Keeping green on a picture-perfect day at Flossmoor’s Recyclepalooza

A steady stream of vehicles traversed the Parker Junior High School roadway during this year’s Recyclepalooza event, and it was good news for anyone who wants a greener planet.
 
Tons of discarded household items were collected at the May 5 recycling festival, sponsored for the third year by the Flossmoor Green Commission.
 
As cars crossed the school parking area, drivers checked in at a number of stations – for electronics, metals, bikes and other sporting goods, American flags and smaller items like eyeglasses, foam containers and crayons.
 
Recyclepalooza started at 10 a.m. A half hour later, 25 large boxes were already filled to the brim with computer monitors and other hardware.
 
Armando Pantoja, the owner of AMG-Tek in South Chicago Heights, explained that none of the computer components will go to a landfill. His staff will extract metals like copper and gold from the computers and plastics will be recycled, perhaps to be used for asphalt.
 
“It will all be recycled,” he said. “Nothing will go to the land. If it goes to the land, I don’t make money.”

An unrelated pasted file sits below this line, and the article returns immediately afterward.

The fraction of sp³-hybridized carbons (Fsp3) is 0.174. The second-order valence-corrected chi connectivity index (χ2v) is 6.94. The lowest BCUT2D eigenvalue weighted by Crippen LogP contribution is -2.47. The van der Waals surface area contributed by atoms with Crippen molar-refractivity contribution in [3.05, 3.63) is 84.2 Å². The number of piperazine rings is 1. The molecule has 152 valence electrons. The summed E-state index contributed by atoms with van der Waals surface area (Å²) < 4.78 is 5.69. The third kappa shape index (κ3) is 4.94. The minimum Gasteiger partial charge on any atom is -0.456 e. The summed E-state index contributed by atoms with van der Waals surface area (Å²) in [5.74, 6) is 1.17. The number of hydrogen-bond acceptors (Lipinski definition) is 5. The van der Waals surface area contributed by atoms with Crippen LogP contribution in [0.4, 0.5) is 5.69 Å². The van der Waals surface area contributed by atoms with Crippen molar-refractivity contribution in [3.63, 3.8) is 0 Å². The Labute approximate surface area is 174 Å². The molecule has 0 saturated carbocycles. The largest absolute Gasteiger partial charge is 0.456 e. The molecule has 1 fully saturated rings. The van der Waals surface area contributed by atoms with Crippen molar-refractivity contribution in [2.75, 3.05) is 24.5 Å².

Pantoya also collected used televisions at the recycling event but said he will forward them to a processing company that is approved by the Illinois Environmental Protection Agency. That’s why a $20 fee was required for those dropping off TVs. 
 
Televisions can contain toxic materials, which is why only a select number of companies can handle their recycling, Pantoya said.
 
It was a picture-perfect day for the three-hour recycling event. Green Commission member Carrie Malfeo, who was in charge of operations at Recyclepalooza, said about 50 volunteers contributed their time during two shifts at Parker.
 
This year, the commission and Flossmoor village departments partnered with several other local organizations, including the Homewood-Flossmoor Park District, Homewood Public Works, Homewood-Flossmoor High School, Green Team clubs at Flossmoor District 161 schools and the Flossmoor Public Library.
 
“It’s a real community event,” Malfeo said.
 
According to the Green Commission, an estimated 500 cars made drop-off stops at Recyclepalooza. About 100 televisions were donated, and more than 50 cubic yards of metals. About 30 American flags were donated, along with an estimated 1,000 crayons and 15 pounds of markers. An estimated 100 pairs of eyeglasses were collected for distribution by the H-F Lions Club. 
 
One full pickup truck of plastic bags and wraps were collected, as well as four minivan loads of styrofoam and other foam products. Fifty bicycles were donated and two boxes of hotel shampoos and soaps were collected for Respond Now. Clothes, sporting goods and small household items filled a 15-foot panel truck. 



 

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